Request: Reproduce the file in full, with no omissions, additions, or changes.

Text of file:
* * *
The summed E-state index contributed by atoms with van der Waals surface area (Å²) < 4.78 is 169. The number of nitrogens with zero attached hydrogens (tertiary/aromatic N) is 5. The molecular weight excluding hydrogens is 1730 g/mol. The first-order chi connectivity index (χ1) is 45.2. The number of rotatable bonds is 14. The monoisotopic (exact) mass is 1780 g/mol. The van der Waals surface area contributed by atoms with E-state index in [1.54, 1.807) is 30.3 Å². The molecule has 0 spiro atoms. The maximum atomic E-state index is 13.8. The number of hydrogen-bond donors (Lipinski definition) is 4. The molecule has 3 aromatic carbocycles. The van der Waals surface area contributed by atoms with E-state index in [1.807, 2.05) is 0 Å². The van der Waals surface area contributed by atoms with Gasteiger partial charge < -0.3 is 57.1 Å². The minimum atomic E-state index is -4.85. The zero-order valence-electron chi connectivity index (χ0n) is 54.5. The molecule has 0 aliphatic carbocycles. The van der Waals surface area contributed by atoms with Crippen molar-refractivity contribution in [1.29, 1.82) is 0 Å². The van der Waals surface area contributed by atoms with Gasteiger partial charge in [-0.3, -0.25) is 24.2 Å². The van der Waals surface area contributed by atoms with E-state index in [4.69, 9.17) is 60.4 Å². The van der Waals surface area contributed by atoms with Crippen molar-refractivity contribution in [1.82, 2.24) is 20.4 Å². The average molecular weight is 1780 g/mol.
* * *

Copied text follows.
The summed E-state index contributed by atoms with van der Waals surface area (Å²) < 4.78 is 169. The number of nitrogens with zero attached hydrogens (tertiary/aromatic N) is 5. The molecular weight excluding hydrogens is 1730 g/mol. The first-order chi connectivity index (χ1) is 45.2. The number of rotatable bonds is 14. The monoisotopic (exact) mass is 1780 g/mol. The van der Waals surface area contributed by atoms with E-state index in [1.54, 1.807) is 30.3 Å². The molecule has 0 spiro atoms. The maximum atomic E-state index is 13.8. The number of hydrogen-bond donors (Lipinski definition) is 4. The molecule has 3 aromatic carbocycles. The van der Waals surface area contributed by atoms with E-state index in [1.807, 2.05) is 0 Å². The van der Waals surface area contributed by atoms with Gasteiger partial charge < -0.3 is 57.1 Å². The minimum atomic E-state index is -4.85. The zero-order valence-electron chi connectivity index (χ0n) is 54.5. The molecule has 0 aliphatic carbocycles. The van der Waals surface area contributed by atoms with Crippen molar-refractivity contribution in [1.29, 1.82) is 0 Å². The van der Waals surface area contributed by atoms with Gasteiger partial charge in [-0.3, -0.25) is 24.2 Å². The van der Waals surface area contributed by atoms with E-state index in [4.69, 9.17) is 60.4 Å². The van der Waals surface area contributed by atoms with Crippen molar-refractivity contribution in [1.82, 2.24) is 20.4 Å². The average molecular weight is 1780 g/mol.